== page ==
On the other hand within the past several centuries we have seen thinkers such as Ghulam Ahmad Parvez, Mirza Ghulam Ahmad Qadiani, and Sir Syed Ahmad Khan who approached reformation entirely from a theological perspective (rather than political as the aforementioned have) but each were denied by the mainstream due to making massive theological claims such as the Ahadith only being a source of historical reference (Parvez) rather than an authority, such as claiming to be a Prophet of God and the second coming of Jesus (MGA) and for choosing reason over traditional interpretation (all three argued this).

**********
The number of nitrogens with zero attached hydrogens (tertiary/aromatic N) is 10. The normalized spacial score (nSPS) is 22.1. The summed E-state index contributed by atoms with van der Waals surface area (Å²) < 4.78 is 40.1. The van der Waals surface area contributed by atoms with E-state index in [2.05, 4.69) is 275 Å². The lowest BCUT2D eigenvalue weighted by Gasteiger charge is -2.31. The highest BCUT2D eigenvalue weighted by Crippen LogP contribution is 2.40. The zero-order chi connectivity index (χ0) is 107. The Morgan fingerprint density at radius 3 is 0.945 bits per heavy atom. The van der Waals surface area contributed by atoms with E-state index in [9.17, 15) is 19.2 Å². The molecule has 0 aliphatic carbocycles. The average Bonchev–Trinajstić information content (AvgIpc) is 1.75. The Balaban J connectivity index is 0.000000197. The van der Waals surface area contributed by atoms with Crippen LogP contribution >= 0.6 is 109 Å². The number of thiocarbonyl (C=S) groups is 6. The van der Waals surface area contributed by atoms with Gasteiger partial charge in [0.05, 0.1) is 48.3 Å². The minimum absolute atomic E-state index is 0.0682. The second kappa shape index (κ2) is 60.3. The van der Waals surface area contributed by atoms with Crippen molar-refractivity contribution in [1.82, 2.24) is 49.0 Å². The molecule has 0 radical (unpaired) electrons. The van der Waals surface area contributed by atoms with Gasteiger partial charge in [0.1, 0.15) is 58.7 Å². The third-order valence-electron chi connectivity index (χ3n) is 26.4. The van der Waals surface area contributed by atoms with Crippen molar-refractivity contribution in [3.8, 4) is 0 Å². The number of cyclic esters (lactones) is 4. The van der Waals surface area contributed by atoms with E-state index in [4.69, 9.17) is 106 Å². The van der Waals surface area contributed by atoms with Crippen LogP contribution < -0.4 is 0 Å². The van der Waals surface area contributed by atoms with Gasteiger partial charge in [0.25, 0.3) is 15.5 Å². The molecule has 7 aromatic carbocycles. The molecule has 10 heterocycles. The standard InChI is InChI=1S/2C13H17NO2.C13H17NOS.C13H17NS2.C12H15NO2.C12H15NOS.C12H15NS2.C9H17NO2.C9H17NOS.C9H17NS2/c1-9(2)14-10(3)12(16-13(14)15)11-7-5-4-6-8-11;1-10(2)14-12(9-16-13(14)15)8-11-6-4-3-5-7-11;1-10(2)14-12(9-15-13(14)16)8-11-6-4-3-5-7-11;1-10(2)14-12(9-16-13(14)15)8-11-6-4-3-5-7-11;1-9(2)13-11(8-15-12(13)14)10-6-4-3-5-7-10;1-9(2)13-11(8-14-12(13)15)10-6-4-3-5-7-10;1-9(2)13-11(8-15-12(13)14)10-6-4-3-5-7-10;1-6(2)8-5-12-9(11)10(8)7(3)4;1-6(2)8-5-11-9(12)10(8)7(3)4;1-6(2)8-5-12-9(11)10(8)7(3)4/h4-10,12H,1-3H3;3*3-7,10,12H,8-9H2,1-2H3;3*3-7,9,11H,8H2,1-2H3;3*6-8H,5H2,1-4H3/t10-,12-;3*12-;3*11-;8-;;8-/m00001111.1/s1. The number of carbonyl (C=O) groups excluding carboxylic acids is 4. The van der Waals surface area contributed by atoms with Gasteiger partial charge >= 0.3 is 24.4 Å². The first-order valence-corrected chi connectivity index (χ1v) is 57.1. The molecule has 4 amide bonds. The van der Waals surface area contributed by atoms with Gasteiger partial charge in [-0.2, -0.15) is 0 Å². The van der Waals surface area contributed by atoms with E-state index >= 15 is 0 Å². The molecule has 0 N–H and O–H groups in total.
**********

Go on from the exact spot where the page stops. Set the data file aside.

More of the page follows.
Comparatively to G.A. Parvez, other Muslims who do not accept the authority of Ahadith, or reject Ahadith altogether have also made an attempt to understand Islam differently than the Traditionalists, but have been rejected due to the implications of rejecting the Ahadith would change Islam as we know it. Perhaps that is something that needs to be done though! I believe as knowledge comes to humanity it is imperative for us to evolve our perspectives and Muslims need to understand that their religion appeared in a seventh century social construct and that they can maybe still derive spiritual ideals without seventh century practices/interpretations from Qur’an and Sunnah.